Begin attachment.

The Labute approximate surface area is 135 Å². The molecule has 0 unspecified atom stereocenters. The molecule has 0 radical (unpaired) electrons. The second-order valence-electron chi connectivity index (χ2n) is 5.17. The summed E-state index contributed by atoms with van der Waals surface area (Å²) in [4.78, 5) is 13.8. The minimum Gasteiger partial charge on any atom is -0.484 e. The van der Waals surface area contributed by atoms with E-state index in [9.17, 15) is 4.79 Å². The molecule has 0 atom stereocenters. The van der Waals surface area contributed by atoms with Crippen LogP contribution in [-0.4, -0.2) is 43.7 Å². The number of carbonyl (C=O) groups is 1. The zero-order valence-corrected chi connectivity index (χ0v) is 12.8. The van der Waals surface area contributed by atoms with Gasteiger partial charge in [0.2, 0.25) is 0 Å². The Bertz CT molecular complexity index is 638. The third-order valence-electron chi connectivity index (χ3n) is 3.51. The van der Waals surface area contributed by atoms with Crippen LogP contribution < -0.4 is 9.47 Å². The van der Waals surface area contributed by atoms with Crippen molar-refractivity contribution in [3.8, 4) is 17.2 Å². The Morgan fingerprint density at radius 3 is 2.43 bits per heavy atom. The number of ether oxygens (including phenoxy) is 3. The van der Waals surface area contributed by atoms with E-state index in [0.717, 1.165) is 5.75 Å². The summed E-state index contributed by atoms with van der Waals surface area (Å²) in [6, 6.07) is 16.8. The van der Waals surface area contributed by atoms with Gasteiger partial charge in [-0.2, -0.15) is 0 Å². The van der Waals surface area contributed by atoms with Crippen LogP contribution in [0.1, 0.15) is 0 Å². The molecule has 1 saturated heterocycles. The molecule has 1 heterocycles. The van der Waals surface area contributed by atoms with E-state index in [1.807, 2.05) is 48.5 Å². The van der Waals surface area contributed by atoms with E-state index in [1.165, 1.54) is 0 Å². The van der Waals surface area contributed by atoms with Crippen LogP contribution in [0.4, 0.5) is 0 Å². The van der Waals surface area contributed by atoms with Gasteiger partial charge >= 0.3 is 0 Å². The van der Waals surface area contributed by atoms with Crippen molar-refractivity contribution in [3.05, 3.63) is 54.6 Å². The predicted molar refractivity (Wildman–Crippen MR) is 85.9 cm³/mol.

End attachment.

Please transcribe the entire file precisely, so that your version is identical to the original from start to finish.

The Labute approximate surface area is 135 Å². The molecule has 0 unspecified atom stereocenters. The molecule has 0 radical (unpaired) electrons. The second-order valence-electron chi connectivity index (χ2n) is 5.17. The summed E-state index contributed by atoms with van der Waals surface area (Å²) in [4.78, 5) is 13.8. The minimum Gasteiger partial charge on any atom is -0.484 e. The van der Waals surface area contributed by atoms with E-state index in [9.17, 15) is 4.79 Å². The molecule has 0 atom stereocenters. The van der Waals surface area contributed by atoms with Crippen LogP contribution in [-0.4, -0.2) is 43.7 Å². The number of carbonyl (C=O) groups is 1. The zero-order valence-corrected chi connectivity index (χ0v) is 12.8. The van der Waals surface area contributed by atoms with Gasteiger partial charge in [0.2, 0.25) is 0 Å². The Bertz CT molecular complexity index is 638. The third-order valence-electron chi connectivity index (χ3n) is 3.51. The van der Waals surface area contributed by atoms with Crippen LogP contribution < -0.4 is 9.47 Å². The van der Waals surface area contributed by atoms with Crippen molar-refractivity contribution in [3.8, 4) is 17.2 Å². The Morgan fingerprint density at radius 3 is 2.43 bits per heavy atom. The number of ether oxygens (including phenoxy) is 3. The van der Waals surface area contributed by atoms with E-state index in [0.717, 1.165) is 5.75 Å². The summed E-state index contributed by atoms with van der Waals surface area (Å²) in [6, 6.07) is 16.8. The van der Waals surface area contributed by atoms with Gasteiger partial charge in [-0.2, -0.15) is 0 Å². The van der Waals surface area contributed by atoms with Crippen LogP contribution in [0.1, 0.15) is 0 Å². The molecule has 1 saturated heterocycles. The molecule has 1 heterocycles. The van der Waals surface area contributed by atoms with E-state index in [1.807, 2.05) is 48.5 Å². The van der Waals surface area contributed by atoms with E-state index in [1.165, 1.54) is 0 Å². The van der Waals surface area contributed by atoms with Crippen LogP contribution in [0.4, 0.5) is 0 Å². The van der Waals surface area contributed by atoms with Gasteiger partial charge >= 0.3 is 0 Å². The van der Waals surface area contributed by atoms with Crippen molar-refractivity contribution in [3.05, 3.63) is 54.6 Å². The predicted molar refractivity (Wildman–Crippen MR) is 85.9 cm³/mol.